You will be redirected back to your article in seconds

SXSW Film Review: ‘I Am Richard Pryor’

Jesse James Miller’s biographical documentary is a conventional but fascinating portrait of the self-destructive comic great.

Jesse James Miller
Lily Tomlin, Tiffany Haddish, Howie Mandel, Sandra Bernhard, Mike Epps, Jimmie Walker, Henry Jaglom, Jennifer Lee Pryor, Ron De Biasio, Rocco Urbisci.
Release Date:
Mar 15, 2019

1 hour 32 minutes

Set to air March 15 on the Paramount Network after its SXSW world premiere, “I Am Richard Pryor” is a largely satisfying if thoroughly conventional portrait of the immensely gifted and deeply troubled entertainer whose richly deserved reputation as a comic genius stems at least partially from his frequent and fearless willingness to make himself the target of his take-no-prisoners humor.

Director Jesse James Miller has entwined film clips, archival material and talking-heads interviews to fashion what occasionally feels like an officially sanctioned biography — an impression only reinforced by the billing of Jennifer Lee Pryor, the subject’s widow and a recurrent interviewee in the film, as an executive producer. Still, the story that emerges is undeniably fascinating, and may prove especially intriguing for viewers who have only recently discovered the late legend through his scripted features and comedy-concert films.

Even longtime fans of Pryor might be surprised by those sections of the documentary that illustrate highlights of his early career, during a time when the only way a black comic could hope to achieve mainstream success was to come across as safe and unthreatening as Bill Cosby did. (Miller is savvy enough to just place that factoid squarely on the table without any side orders of shade or snark.) At one point, we see a snippet from a 1966 episode of “Kraft Summer Music Hall” in which Pryor appears alongside a well-groomed George Carlin and a squeaky-clean John Davidson — and all three men look like they’re ready to join an Up With People singalong.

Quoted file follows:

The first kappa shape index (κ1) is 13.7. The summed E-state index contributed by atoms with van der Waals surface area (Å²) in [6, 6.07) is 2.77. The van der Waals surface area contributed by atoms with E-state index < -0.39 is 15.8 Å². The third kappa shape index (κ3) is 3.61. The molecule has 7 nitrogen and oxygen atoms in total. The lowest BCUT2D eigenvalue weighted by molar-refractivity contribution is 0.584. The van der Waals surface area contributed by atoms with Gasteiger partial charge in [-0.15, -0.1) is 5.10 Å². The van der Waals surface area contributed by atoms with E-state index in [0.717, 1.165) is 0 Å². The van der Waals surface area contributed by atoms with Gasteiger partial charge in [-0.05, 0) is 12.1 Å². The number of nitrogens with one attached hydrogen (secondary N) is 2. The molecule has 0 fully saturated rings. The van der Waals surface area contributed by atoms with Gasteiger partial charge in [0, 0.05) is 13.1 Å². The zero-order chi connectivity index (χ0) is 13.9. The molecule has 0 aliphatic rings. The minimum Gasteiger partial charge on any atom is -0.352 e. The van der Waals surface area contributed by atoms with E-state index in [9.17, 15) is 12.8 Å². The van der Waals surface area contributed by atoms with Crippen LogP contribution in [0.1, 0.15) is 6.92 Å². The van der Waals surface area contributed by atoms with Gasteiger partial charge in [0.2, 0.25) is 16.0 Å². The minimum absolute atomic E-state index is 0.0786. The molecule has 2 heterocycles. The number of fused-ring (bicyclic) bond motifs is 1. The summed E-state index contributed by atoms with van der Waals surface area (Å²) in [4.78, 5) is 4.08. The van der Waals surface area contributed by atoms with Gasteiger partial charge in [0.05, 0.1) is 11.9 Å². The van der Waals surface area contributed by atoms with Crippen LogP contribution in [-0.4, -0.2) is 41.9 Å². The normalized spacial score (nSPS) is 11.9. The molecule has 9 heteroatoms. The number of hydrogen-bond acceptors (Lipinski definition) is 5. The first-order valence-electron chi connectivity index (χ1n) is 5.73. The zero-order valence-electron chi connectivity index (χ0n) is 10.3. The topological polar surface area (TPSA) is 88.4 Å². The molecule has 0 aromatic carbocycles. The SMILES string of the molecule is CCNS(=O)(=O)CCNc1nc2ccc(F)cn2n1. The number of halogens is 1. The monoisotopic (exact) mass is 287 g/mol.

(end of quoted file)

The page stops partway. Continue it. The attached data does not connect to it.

Pryor couldn’t play that game very long, however. After literally walking away from a high-paying Las Vegas gig (which, the documentary pointedly observes, called for him to perform for mostly Caucasian audiences), he blazed a path to stardom on his own terms with much edgier, more personal, and unapologetically foul-mouthed stand-up material. Tiffany Haddish, a contemporary comic performer who credits Pryor as an influence, sounds at once admiring and astonished as she marvels at how, as early as the 1970s, Pryor was offering savagely satirical commentary on, among other issues, police shootings of African-American men.

Miller’s narrative proceeds on parallel tracks that often intersect, showing how Pryor’s vertiginous mood swings and ever-increasing reliance on drugs failed to impede — for a while, at least — his string of successes as a live performer, on comedy records (his 1975 Grammy Award-winning “That Nigger’s Crazy” is duly noted as a groundbreaking career highlight) and, of course, in movies.

There’s a case to be made that “I Am Richard Pryor” could have benefitted from a wider range of scenes from Pryor’s cinematic oeuvre. It would have been amusing, and revealing, to see a very young Pryor — cast as a cop! — making his movie debut, and holding his own opposite Sid Caesar, in William Castle’s “The Busy Body” (1967). And it might have been downright gobsmacking to see Pryor and Bill Cosby actually together at long last in the 1978 film of Neil Simon’s “California Suite.”

On the other hand, the movies that are excerpted here (including the underrated “Greased Lightnin’”) are adequately representative of his starring performances — and the clips from his classic 1977 “Richard Pryor: Live in Concert” are so uproariously funny, they may well cause a sizable spike in Netflix streaming.

Seeing Pryor at his most hilarious makes it all the more painful to follow “I Am Richard Pryor” as the documentary charts his decline and fall. Naturally, the film pays an appropriate amount of attention to the night in 1980 when Pryor nearly burned himself to death while freebasing. But long before that, Miller makes it clear, early and often, that Pryor was psychologically scarred by his harsh childhood in Peoria, Ill. His mother was a prostitute, his father was a pimp and his grandmother was a madam — facts he carefully scrubbed from his biography during his salad days in showbiz, but never, ever forgot.